Before I head home to build an ark to survive the weekend, here are this week’s updates from the world of mobile. Happy Friday!
This Week in Mobile Marketing
We’re almost in November (how??), and you know what that means: everyone is starting to talk about the holidays. A new survey released by the National Retail Federation found that 21% of smartphone owners plan to use their devices to make holiday purchases, and nearly half (46.5%) of online shoppers plan to use omnichannel offerings like online purchase / in-store pickup. Consumers are ditching the day-long Black Friday marathons for a series of mobile micro-moments, according to new research from Google.
Also new from Google: a tool that lets retailers identify and leverage shopping trends in localized markets. Retailers, Merry Christmas. And speaking of location-aware marketing, it appears marketers have some work to do in communicating the power of location services for delivering tailored, rich app experiences. The majority (83%) of app users say they understand the importance of location data, but over half of weather and navigation app users don’t even have location services enabled. Don’t get it? Me neither.
This Week in Mobile Trends and Tech
First, a device update. Google now requires all devices of a certain performance standard running Android 6.0 Marshmallow to be fully encrypted by default. We shall see if full encryption still creates the performance issues that have made it unpopular. Speaking of popularity, the new Apple TV will begin shipping next week. We are particularly excited about that at Phunware—because Apple has opened its tvOS platform up to developers. Apps on Apple TV!
Apps everywhere, really—and that’s not great news for Google’s search business.
“Informally speaking, people are doing a ton of searching on their phones. With every tap and swipe of their thumb, they’re searching for laughs in their Instagram feed, the latest injury reports on their favorite sports app, and the warmest winter boots on Amazon. They’re just not typing terms into a search bar, which is still how Google makes the vast majority of its money.”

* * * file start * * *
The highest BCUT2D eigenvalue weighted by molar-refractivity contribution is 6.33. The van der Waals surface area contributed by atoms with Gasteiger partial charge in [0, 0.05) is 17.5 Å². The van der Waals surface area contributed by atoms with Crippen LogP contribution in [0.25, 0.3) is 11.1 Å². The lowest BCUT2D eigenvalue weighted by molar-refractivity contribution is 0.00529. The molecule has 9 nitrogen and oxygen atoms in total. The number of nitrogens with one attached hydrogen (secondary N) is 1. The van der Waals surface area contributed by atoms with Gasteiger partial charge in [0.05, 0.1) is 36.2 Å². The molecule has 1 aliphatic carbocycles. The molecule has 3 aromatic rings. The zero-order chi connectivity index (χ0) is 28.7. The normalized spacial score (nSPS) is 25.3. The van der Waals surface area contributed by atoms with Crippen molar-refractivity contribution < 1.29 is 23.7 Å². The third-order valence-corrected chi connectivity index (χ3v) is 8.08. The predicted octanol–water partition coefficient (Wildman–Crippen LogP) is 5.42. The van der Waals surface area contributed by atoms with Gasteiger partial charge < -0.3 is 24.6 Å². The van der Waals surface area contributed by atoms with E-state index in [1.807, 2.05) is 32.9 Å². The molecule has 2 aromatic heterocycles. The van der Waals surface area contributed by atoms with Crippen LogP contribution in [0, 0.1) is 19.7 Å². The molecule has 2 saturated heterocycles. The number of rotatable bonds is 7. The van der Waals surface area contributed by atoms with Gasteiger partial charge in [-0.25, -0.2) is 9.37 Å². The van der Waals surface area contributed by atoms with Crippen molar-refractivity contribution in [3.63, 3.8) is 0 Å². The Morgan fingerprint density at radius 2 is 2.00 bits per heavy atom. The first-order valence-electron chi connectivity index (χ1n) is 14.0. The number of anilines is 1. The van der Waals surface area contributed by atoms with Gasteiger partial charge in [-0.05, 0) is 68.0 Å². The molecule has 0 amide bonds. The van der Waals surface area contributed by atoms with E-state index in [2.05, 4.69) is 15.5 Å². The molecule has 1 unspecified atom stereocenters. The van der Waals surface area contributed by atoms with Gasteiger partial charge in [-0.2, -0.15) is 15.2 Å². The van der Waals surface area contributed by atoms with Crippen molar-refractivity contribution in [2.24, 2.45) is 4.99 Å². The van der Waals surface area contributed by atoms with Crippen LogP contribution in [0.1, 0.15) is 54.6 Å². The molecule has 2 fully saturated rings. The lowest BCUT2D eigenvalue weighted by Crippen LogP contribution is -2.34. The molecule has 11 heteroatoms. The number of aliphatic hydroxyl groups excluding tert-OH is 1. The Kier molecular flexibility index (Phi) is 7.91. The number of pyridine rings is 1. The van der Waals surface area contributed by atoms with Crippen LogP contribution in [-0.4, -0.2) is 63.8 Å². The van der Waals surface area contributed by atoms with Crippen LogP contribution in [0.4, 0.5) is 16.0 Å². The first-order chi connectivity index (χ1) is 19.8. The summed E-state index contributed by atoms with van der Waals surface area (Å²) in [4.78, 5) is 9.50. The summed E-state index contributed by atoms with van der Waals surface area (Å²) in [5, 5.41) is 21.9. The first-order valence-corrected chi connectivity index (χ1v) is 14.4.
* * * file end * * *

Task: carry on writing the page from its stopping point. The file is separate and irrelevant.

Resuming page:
– Mobile Marketing Daily
This Week in Mobile Advertising
You know what else isn’t good for business? Stealing users’ information. Chinese mobile advertising company Youmi learned that the hard way this week when Apple banned hundreds of apps using Youmi’s advertising tool from its App Store for gathering private data about users’ phones. What kind of data, you ask? Just little things like the phone’s serial number, the email address associated with the user’s Apple ID and a list of the user’s installed apps.
The Interactive Advertising Bureau (IAB) also learned a hard lesson recently. Scott Cunningham, IAB’s SVP of Technology and Ad Operations, admitted in a blog post that the rise of ad blocking software signals that advertisers have failed consumers:
“Through our pursuit of further automation and maximization of margins during the industrial age of media technology, we built advertising technology to optimize publishers’ yield of marketing budgets that had eroded after the last recession… We were so clever and so good at it that we over-engineered the capabilities of the plumbing laid down by, well, ourselves. This steamrolled the users, depleted their devices, and tried their patience.”
– Scott Cunningham, IAB
Cue every smartphone user in the world saying “I told you so.”
That’s it for my report this week. See anything I missed? Have a comment? Post below!
Photo source: Mobile Commerce Daily